Japan’s Inflation Tops Forecasts, Supporting BOJ Rate Hike Bets - Hindustan Times

Japan’s Inflation Tops Forecasts, Supporting BOJ Rate Hike Bets

Bloomberg |
Feb 27, 2024 08:49 AM IST

Japan’s benchmark inflation topped estimates in January, supporting the case for the central bank to scrap its negative interest rate in the coming months.

(Bloomberg) -- Japan’s benchmark inflation topped estimates in January, supporting the case for the central bank to scrap its negative interest rate in the coming months.

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Bond yields jumped after consumer prices excluding fresh food rose 2% from a year ago, in line with the Bank of Japan’s inflation target. The two-year note yield climbed to the highest level since 2011 after the data from the internal affairs ministry Tuesday exceeded a consensus estimate of 1.9%.

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“The report is adding to speculation that the BOJ will end negative-rate policy as early as March and is serving as a selling catalyst for bonds,” said Kazuya Fujiwara, a fixed-income strategist at Mitsubishi UFJ Morgan Stanley Securities Co. in Tokyo. The January CPI report underscores persistent inflationary pressures, he said.

The stickier-than-expected inflation data will sustain market speculation that the BOJ is nearing its first interest rate hike since 2007, a move that a majority of central bank watchers expects to happen by April. Japan bank shares extended gains on expectations of greater profitability. 

The yen also strengthened a tad after the inflation print, while overnight-indexed swaps now indicate greater certainty that the BOJ will abolish its subzero rate policy by June.

“Today’s data are supportive of BOJ’s normalization in coming months,” said Koya Miyamae, a senior economist at SMBC Nikko Securities. “The bank is stepping closer to its price target. It was good for the bank that it didn’t fall below 2% even due to a special factor.”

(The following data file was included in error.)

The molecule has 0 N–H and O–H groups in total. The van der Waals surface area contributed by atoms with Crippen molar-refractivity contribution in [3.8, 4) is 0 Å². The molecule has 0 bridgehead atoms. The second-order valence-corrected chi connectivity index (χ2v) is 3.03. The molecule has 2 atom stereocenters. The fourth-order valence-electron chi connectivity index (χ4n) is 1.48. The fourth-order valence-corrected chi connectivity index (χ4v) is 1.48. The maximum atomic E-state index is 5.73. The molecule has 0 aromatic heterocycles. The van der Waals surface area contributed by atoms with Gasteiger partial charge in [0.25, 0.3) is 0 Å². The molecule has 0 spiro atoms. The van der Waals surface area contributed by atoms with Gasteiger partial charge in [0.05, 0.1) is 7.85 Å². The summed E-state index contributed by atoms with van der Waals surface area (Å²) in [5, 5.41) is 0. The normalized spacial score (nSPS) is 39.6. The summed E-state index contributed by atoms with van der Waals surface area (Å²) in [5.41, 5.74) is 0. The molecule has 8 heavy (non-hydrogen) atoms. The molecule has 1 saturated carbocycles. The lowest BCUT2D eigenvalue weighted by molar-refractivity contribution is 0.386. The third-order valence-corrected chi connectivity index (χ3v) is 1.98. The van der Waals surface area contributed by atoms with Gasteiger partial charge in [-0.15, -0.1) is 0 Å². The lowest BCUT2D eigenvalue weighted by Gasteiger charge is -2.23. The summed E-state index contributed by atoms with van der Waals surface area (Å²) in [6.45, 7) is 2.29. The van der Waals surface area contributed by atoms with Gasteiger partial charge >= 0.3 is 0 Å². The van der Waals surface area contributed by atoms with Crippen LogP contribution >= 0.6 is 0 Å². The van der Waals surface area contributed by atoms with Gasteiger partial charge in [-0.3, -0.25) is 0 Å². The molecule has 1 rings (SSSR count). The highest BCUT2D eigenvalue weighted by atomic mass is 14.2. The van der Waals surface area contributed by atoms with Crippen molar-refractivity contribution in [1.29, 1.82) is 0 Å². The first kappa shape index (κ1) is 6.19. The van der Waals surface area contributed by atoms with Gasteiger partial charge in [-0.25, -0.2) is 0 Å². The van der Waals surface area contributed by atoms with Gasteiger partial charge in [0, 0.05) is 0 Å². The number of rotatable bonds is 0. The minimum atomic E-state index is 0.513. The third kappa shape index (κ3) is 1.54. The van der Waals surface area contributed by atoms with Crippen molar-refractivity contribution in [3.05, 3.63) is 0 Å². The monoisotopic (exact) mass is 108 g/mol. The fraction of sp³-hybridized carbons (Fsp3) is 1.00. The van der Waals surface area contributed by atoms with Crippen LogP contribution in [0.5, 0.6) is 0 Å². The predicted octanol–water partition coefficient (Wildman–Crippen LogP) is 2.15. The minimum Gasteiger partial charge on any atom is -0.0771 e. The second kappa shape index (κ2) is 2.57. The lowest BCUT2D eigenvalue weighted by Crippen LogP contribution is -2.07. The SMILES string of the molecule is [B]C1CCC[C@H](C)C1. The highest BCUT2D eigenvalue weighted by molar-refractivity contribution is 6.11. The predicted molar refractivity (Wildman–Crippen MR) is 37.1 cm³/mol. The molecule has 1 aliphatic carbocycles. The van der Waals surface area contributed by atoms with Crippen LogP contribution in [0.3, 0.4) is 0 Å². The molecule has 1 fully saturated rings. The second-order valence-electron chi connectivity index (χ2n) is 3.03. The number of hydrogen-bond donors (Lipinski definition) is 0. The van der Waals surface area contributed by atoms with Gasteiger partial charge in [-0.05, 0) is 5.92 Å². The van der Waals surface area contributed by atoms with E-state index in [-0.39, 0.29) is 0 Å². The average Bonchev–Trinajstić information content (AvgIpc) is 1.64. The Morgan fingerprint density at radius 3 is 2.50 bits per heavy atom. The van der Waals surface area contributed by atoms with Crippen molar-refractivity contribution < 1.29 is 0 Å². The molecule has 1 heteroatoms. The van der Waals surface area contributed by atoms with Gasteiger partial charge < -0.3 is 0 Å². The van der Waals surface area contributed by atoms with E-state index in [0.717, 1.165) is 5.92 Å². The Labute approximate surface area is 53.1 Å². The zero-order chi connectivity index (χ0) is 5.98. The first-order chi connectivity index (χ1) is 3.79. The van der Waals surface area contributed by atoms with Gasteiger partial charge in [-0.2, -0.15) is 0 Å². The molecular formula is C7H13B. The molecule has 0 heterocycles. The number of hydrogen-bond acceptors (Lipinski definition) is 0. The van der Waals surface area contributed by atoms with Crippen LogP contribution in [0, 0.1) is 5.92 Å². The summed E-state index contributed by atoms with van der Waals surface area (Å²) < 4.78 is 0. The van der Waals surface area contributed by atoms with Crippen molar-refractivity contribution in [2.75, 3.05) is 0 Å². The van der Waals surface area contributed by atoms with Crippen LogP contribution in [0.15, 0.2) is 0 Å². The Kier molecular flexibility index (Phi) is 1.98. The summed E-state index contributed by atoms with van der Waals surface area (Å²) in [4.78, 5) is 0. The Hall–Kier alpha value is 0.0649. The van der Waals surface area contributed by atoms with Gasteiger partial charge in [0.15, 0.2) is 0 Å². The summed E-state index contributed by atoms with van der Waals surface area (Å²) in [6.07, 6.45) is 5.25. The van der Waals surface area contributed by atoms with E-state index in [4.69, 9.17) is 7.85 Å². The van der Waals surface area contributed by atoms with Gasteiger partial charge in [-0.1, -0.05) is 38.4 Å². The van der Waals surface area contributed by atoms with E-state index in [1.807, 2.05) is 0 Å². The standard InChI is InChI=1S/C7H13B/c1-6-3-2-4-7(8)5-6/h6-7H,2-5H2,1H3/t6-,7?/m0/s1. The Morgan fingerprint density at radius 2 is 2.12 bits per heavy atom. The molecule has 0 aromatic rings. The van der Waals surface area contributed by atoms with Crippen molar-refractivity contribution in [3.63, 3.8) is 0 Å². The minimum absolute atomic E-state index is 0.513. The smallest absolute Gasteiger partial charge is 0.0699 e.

One of the main factors that helped inflation outpace forecasts was a 63% jump in the price of foreign travel packages. While the cheap yen is attracting a flood of tourists coming into Japan, it’s also pushing up the costs of travel abroad by Japanese.

Governor Kazuo Ueda signaled confidence over the prospects for anchoring inflation above 2%, saying last week he expects a virtuous economic cycle of prices, wages and employment to strengthen.

Inflation readings are expected to rebound in February as the impact of government price relief measures fades in year-on-year comparisons. Those measures were equivalent to a percentage point drag on overall inflation when they were first introduced last year.

The median estimate of 25 economists surveyed by Bloomberg indicates core inflation excluding fresh food will average 2.4% in the first and second quarters of 2024.

The core rate is likely to jump above 2.5% in February, according to Miyamae.

What Bloomberg Economics Says...

“The BOJ, which has geared up its communications in preparation for an exit from negative rates, will probably welcome this news. Even so, the CPI report adds to mixed readings on the economy.”

— Taro Kimura, economist

For the full report, click here

It was the 22nd straight month in which inflation matched or exceeded the BOJ’s target. A gauge of inflation that excludes fresh food and energy prices, a key indicator for underlying price trends, also beat consensus, rising 3.5%. Economists had estimated it would rise 3.3%. Growth in services slowed to 2.2%.

Still, current economic fundamentals warrant careful communication by the BOJ if it chooses to start raising interest rates. The economy slipped into a technical recession at the end of last year as consumers and businesses cut spending. Wage growth has lagged behind inflation, putting pressure on household budgets. That partly explains why Prime Minister Fumio Kishida’s support has sagged.

The yen trading around multi-decade lows versus the dollar may also revive import-driven inflation and hurt consumption further down the line. The weak currency has helped send Japanese stocks to a record high thanks to strong demand from overseas investors, but it’s not boosting sentiment in Japan. Japanese individuals have tended not to invest in stocks as actively as peers in other developed economies.

Tuesday’s report showed prices for electricity and gas fell by more than 20% in January from a year earlier. Government subsidies for electricity and gas continued to shave 0.48 percentage point off the overall inflation figure. 

Prices of processed food, which had been a key inflation driver, gained 5.9%, slowing from 6.2% in December. Prices for lodging increased by 27%, slowing from 59%.

Economists and investors will closely monitor Tokyo inflation figures for February due next week. Those figures will give the first indication of how much price growth will climb after the initial impact of subsidies falls out of calculations and could further fuel near-term rate hike expectations. 

--With assistance from Keiko Ujikane and Masaki Kondo.

(Adds bond market reaction in second paragraph, quote in third paragraph.)

More stories like this are available on bloomberg.com

©2024 Bloomberg L.P.

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